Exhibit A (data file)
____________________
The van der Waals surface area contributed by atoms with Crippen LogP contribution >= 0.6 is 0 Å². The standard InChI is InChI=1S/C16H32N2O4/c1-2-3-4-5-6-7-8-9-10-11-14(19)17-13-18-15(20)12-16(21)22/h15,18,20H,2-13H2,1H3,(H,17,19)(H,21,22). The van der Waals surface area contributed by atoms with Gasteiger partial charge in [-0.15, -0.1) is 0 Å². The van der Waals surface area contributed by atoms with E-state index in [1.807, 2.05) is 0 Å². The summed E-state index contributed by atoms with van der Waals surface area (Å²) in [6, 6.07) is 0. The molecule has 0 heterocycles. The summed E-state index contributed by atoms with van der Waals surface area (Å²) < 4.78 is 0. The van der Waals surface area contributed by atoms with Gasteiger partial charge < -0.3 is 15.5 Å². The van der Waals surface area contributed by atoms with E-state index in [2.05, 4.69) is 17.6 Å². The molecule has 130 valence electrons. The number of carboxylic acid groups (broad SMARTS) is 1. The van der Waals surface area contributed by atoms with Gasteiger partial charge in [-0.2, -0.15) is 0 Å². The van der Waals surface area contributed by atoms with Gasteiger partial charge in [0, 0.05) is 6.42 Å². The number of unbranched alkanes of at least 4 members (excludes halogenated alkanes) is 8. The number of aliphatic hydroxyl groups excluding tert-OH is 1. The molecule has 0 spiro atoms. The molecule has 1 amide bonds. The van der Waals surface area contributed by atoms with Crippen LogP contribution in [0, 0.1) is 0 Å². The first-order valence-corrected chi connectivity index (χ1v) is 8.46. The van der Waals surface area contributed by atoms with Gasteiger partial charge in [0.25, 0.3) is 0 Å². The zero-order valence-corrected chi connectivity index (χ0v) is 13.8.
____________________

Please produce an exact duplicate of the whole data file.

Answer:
The van der Waals surface area contributed by atoms with Crippen LogP contribution >= 0.6 is 0 Å². The standard InChI is InChI=1S/C16H32N2O4/c1-2-3-4-5-6-7-8-9-10-11-14(19)17-13-18-15(20)12-16(21)22/h15,18,20H,2-13H2,1H3,(H,17,19)(H,21,22). The van der Waals surface area contributed by atoms with Gasteiger partial charge in [-0.15, -0.1) is 0 Å². The van der Waals surface area contributed by atoms with E-state index in [1.807, 2.05) is 0 Å². The summed E-state index contributed by atoms with van der Waals surface area (Å²) in [6, 6.07) is 0. The molecule has 0 heterocycles. The summed E-state index contributed by atoms with van der Waals surface area (Å²) < 4.78 is 0. The van der Waals surface area contributed by atoms with Gasteiger partial charge < -0.3 is 15.5 Å². The van der Waals surface area contributed by atoms with E-state index in [2.05, 4.69) is 17.6 Å². The molecule has 130 valence electrons. The number of carboxylic acid groups (broad SMARTS) is 1. The van der Waals surface area contributed by atoms with Gasteiger partial charge in [-0.2, -0.15) is 0 Å². The van der Waals surface area contributed by atoms with Gasteiger partial charge in [0, 0.05) is 6.42 Å². The number of unbranched alkanes of at least 4 members (excludes halogenated alkanes) is 8. The number of aliphatic hydroxyl groups excluding tert-OH is 1. The molecule has 0 spiro atoms. The molecule has 1 amide bonds. The van der Waals surface area contributed by atoms with Crippen LogP contribution in [0, 0.1) is 0 Å². The first-order valence-corrected chi connectivity index (χ1v) is 8.46. The van der Waals surface area contributed by atoms with Gasteiger partial charge in [0.25, 0.3) is 0 Å². The zero-order valence-corrected chi connectivity index (χ0v) is 13.8.